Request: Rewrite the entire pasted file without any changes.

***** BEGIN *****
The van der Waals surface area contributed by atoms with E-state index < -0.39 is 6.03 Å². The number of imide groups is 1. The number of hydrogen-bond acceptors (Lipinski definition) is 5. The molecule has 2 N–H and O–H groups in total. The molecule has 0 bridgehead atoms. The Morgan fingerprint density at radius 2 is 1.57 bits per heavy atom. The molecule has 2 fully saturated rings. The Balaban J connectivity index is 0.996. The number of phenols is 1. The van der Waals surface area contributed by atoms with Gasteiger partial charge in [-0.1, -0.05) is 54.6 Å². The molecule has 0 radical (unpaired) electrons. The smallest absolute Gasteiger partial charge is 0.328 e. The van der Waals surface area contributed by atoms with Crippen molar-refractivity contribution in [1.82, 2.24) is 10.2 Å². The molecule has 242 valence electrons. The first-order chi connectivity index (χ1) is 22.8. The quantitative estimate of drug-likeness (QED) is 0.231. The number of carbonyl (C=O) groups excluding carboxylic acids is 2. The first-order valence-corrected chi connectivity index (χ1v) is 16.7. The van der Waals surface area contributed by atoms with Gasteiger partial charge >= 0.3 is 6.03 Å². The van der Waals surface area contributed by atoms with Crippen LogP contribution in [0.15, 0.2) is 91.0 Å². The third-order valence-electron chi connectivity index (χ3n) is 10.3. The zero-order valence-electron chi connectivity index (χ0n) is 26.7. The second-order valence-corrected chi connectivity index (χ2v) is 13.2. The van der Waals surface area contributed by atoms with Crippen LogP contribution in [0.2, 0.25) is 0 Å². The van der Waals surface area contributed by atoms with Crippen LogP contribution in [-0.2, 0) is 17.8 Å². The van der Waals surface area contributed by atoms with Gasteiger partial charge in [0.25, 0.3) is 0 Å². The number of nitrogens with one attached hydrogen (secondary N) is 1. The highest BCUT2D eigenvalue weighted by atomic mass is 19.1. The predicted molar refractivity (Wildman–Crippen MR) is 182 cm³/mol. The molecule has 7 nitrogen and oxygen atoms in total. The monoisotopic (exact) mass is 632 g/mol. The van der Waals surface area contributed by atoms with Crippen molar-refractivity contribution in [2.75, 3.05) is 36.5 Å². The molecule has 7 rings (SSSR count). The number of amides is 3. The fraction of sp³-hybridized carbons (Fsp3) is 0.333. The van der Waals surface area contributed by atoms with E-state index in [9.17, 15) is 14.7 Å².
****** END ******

The van der Waals surface area contributed by atoms with E-state index < -0.39 is 6.03 Å². The number of imide groups is 1. The number of hydrogen-bond acceptors (Lipinski definition) is 5. The molecule has 2 N–H and O–H groups in total. The molecule has 0 bridgehead atoms. The Morgan fingerprint density at radius 2 is 1.57 bits per heavy atom. The molecule has 2 fully saturated rings. The Balaban J connectivity index is 0.996. The number of phenols is 1. The van der Waals surface area contributed by atoms with Gasteiger partial charge in [-0.1, -0.05) is 54.6 Å². The molecule has 0 radical (unpaired) electrons. The smallest absolute Gasteiger partial charge is 0.328 e. The van der Waals surface area contributed by atoms with Crippen molar-refractivity contribution in [1.82, 2.24) is 10.2 Å². The molecule has 242 valence electrons. The first-order chi connectivity index (χ1) is 22.8. The quantitative estimate of drug-likeness (QED) is 0.231. The number of carbonyl (C=O) groups excluding carboxylic acids is 2. The first-order valence-corrected chi connectivity index (χ1v) is 16.7. The van der Waals surface area contributed by atoms with Gasteiger partial charge >= 0.3 is 6.03 Å². The van der Waals surface area contributed by atoms with Crippen LogP contribution in [0.15, 0.2) is 91.0 Å². The third-order valence-electron chi connectivity index (χ3n) is 10.3. The zero-order valence-electron chi connectivity index (χ0n) is 26.7. The second-order valence-corrected chi connectivity index (χ2v) is 13.2. The van der Waals surface area contributed by atoms with Crippen LogP contribution in [0.2, 0.25) is 0 Å². The van der Waals surface area contributed by atoms with Crippen LogP contribution in [-0.2, 0) is 17.8 Å². The van der Waals surface area contributed by atoms with Gasteiger partial charge in [0.25, 0.3) is 0 Å². The number of nitrogens with one attached hydrogen (secondary N) is 1. The highest BCUT2D eigenvalue weighted by atomic mass is 19.1. The predicted molar refractivity (Wildman–Crippen MR) is 182 cm³/mol. The molecule has 7 nitrogen and oxygen atoms in total. The monoisotopic (exact) mass is 632 g/mol. The van der Waals surface area contributed by atoms with Crippen molar-refractivity contribution in [2.75, 3.05) is 36.5 Å². The molecule has 7 rings (SSSR count). The number of amides is 3. The fraction of sp³-hybridized carbons (Fsp3) is 0.333. The van der Waals surface area contributed by atoms with E-state index in [9.17, 15) is 14.7 Å².